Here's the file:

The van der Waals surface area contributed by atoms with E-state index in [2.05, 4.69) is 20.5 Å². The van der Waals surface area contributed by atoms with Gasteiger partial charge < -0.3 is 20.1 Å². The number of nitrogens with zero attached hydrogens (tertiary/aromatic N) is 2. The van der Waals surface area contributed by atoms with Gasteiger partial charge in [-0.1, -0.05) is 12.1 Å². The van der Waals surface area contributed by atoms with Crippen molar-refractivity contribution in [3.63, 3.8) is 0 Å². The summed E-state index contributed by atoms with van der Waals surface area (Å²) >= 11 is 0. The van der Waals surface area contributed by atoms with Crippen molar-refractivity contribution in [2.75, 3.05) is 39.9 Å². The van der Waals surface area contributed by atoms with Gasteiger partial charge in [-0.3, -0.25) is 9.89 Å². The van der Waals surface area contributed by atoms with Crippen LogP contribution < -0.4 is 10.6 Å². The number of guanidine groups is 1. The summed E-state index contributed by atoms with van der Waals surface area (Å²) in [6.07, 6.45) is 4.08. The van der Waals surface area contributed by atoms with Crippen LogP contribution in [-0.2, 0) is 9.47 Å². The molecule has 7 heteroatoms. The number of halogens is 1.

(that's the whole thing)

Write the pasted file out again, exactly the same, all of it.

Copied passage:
The van der Waals surface area contributed by atoms with E-state index in [2.05, 4.69) is 20.5 Å². The van der Waals surface area contributed by atoms with Gasteiger partial charge < -0.3 is 20.1 Å². The number of nitrogens with zero attached hydrogens (tertiary/aromatic N) is 2. The van der Waals surface area contributed by atoms with Gasteiger partial charge in [-0.1, -0.05) is 12.1 Å². The van der Waals surface area contributed by atoms with Crippen molar-refractivity contribution in [3.63, 3.8) is 0 Å². The summed E-state index contributed by atoms with van der Waals surface area (Å²) >= 11 is 0. The van der Waals surface area contributed by atoms with Crippen molar-refractivity contribution in [2.75, 3.05) is 39.9 Å². The van der Waals surface area contributed by atoms with Gasteiger partial charge in [-0.3, -0.25) is 9.89 Å². The van der Waals surface area contributed by atoms with Crippen LogP contribution < -0.4 is 10.6 Å². The number of guanidine groups is 1. The summed E-state index contributed by atoms with van der Waals surface area (Å²) in [6.07, 6.45) is 4.08. The van der Waals surface area contributed by atoms with Crippen LogP contribution in [-0.2, 0) is 9.47 Å². The molecule has 7 heteroatoms. The number of halogens is 1.